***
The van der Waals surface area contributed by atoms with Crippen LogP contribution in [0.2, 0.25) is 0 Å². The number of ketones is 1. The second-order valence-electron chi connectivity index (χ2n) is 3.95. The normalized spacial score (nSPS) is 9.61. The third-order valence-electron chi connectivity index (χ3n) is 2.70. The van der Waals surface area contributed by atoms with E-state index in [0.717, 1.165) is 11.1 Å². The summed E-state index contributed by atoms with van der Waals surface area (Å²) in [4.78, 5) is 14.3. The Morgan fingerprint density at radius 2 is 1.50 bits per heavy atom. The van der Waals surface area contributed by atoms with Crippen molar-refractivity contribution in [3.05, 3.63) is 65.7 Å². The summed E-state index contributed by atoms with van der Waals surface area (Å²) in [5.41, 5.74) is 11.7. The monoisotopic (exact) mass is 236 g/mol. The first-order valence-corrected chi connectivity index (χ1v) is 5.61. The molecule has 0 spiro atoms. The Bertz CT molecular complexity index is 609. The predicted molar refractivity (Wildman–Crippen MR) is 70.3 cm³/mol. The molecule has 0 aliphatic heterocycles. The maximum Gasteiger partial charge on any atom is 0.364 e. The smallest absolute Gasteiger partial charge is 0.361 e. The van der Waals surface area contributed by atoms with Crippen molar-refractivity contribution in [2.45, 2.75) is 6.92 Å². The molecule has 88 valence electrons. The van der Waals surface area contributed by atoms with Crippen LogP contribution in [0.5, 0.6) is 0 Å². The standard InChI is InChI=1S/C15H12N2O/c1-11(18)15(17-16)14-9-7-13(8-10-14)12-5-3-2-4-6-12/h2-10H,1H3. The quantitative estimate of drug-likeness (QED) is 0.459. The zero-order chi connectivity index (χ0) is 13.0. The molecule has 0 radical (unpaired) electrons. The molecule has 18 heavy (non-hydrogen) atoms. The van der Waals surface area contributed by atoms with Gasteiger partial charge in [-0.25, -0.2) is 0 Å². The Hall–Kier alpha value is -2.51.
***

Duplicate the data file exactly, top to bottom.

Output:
The van der Waals surface area contributed by atoms with Crippen LogP contribution in [0.2, 0.25) is 0 Å². The number of ketones is 1. The second-order valence-electron chi connectivity index (χ2n) is 3.95. The normalized spacial score (nSPS) is 9.61. The third-order valence-electron chi connectivity index (χ3n) is 2.70. The van der Waals surface area contributed by atoms with E-state index in [0.717, 1.165) is 11.1 Å². The summed E-state index contributed by atoms with van der Waals surface area (Å²) in [4.78, 5) is 14.3. The Morgan fingerprint density at radius 2 is 1.50 bits per heavy atom. The van der Waals surface area contributed by atoms with Crippen molar-refractivity contribution in [3.05, 3.63) is 65.7 Å². The summed E-state index contributed by atoms with van der Waals surface area (Å²) in [5.41, 5.74) is 11.7. The monoisotopic (exact) mass is 236 g/mol. The first-order valence-corrected chi connectivity index (χ1v) is 5.61. The molecule has 0 spiro atoms. The Bertz CT molecular complexity index is 609. The predicted molar refractivity (Wildman–Crippen MR) is 70.3 cm³/mol. The molecule has 0 aliphatic heterocycles. The maximum Gasteiger partial charge on any atom is 0.364 e. The smallest absolute Gasteiger partial charge is 0.361 e. The van der Waals surface area contributed by atoms with Crippen molar-refractivity contribution in [2.45, 2.75) is 6.92 Å². The molecule has 88 valence electrons. The van der Waals surface area contributed by atoms with Crippen LogP contribution in [0.5, 0.6) is 0 Å². The standard InChI is InChI=1S/C15H12N2O/c1-11(18)15(17-16)14-9-7-13(8-10-14)12-5-3-2-4-6-12/h2-10H,1H3. The quantitative estimate of drug-likeness (QED) is 0.459. The zero-order chi connectivity index (χ0) is 13.0. The molecule has 0 radical (unpaired) electrons. The molecule has 18 heavy (non-hydrogen) atoms. The van der Waals surface area contributed by atoms with Gasteiger partial charge in [-0.25, -0.2) is 0 Å². The Hall–Kier alpha value is -2.51.